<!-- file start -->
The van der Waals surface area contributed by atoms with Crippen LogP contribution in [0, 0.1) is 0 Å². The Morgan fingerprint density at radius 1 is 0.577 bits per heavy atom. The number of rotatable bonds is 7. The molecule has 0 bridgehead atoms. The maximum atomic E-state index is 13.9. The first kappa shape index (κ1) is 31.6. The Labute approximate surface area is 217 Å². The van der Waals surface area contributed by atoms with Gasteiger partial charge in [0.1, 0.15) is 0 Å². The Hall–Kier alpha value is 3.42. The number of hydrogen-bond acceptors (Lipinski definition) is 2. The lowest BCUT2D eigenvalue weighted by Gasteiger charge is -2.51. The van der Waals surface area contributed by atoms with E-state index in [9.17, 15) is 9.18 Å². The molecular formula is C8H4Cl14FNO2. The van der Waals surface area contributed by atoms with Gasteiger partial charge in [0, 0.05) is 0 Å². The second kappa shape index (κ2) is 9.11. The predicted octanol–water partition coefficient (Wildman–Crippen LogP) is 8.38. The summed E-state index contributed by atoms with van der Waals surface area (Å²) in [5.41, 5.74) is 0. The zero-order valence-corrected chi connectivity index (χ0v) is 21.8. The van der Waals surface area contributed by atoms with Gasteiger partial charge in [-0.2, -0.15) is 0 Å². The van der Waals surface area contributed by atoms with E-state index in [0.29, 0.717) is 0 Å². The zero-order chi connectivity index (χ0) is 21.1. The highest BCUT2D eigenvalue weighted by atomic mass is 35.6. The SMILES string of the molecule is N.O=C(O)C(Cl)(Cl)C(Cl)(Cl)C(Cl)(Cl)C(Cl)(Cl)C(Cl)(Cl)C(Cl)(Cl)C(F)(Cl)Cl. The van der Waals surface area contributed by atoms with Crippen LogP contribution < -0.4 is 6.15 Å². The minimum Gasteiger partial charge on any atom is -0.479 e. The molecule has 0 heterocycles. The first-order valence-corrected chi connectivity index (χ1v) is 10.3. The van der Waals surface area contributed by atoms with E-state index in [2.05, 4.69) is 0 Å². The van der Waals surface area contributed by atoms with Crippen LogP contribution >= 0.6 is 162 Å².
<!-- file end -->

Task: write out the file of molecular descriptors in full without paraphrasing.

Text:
The van der Waals surface area contributed by atoms with Crippen LogP contribution in [0, 0.1) is 0 Å². The Morgan fingerprint density at radius 1 is 0.577 bits per heavy atom. The number of rotatable bonds is 7. The molecule has 0 bridgehead atoms. The maximum atomic E-state index is 13.9. The first kappa shape index (κ1) is 31.6. The Labute approximate surface area is 217 Å². The van der Waals surface area contributed by atoms with Gasteiger partial charge in [0.1, 0.15) is 0 Å². The Hall–Kier alpha value is 3.42. The number of hydrogen-bond acceptors (Lipinski definition) is 2. The lowest BCUT2D eigenvalue weighted by Gasteiger charge is -2.51. The van der Waals surface area contributed by atoms with E-state index in [9.17, 15) is 9.18 Å². The molecular formula is C8H4Cl14FNO2. The van der Waals surface area contributed by atoms with Gasteiger partial charge in [0, 0.05) is 0 Å². The second kappa shape index (κ2) is 9.11. The predicted octanol–water partition coefficient (Wildman–Crippen LogP) is 8.38. The summed E-state index contributed by atoms with van der Waals surface area (Å²) in [5.41, 5.74) is 0. The zero-order valence-corrected chi connectivity index (χ0v) is 21.8. The van der Waals surface area contributed by atoms with Gasteiger partial charge in [-0.2, -0.15) is 0 Å². The van der Waals surface area contributed by atoms with E-state index in [0.29, 0.717) is 0 Å². The zero-order chi connectivity index (χ0) is 21.1. The highest BCUT2D eigenvalue weighted by atomic mass is 35.6. The SMILES string of the molecule is N.O=C(O)C(Cl)(Cl)C(Cl)(Cl)C(Cl)(Cl)C(Cl)(Cl)C(Cl)(Cl)C(Cl)(Cl)C(F)(Cl)Cl. The van der Waals surface area contributed by atoms with Crippen LogP contribution < -0.4 is 6.15 Å². The minimum Gasteiger partial charge on any atom is -0.479 e. The molecule has 0 heterocycles. The first-order valence-corrected chi connectivity index (χ1v) is 10.3. The van der Waals surface area contributed by atoms with E-state index in [2.05, 4.69) is 0 Å². The van der Waals surface area contributed by atoms with Crippen LogP contribution >= 0.6 is 162 Å².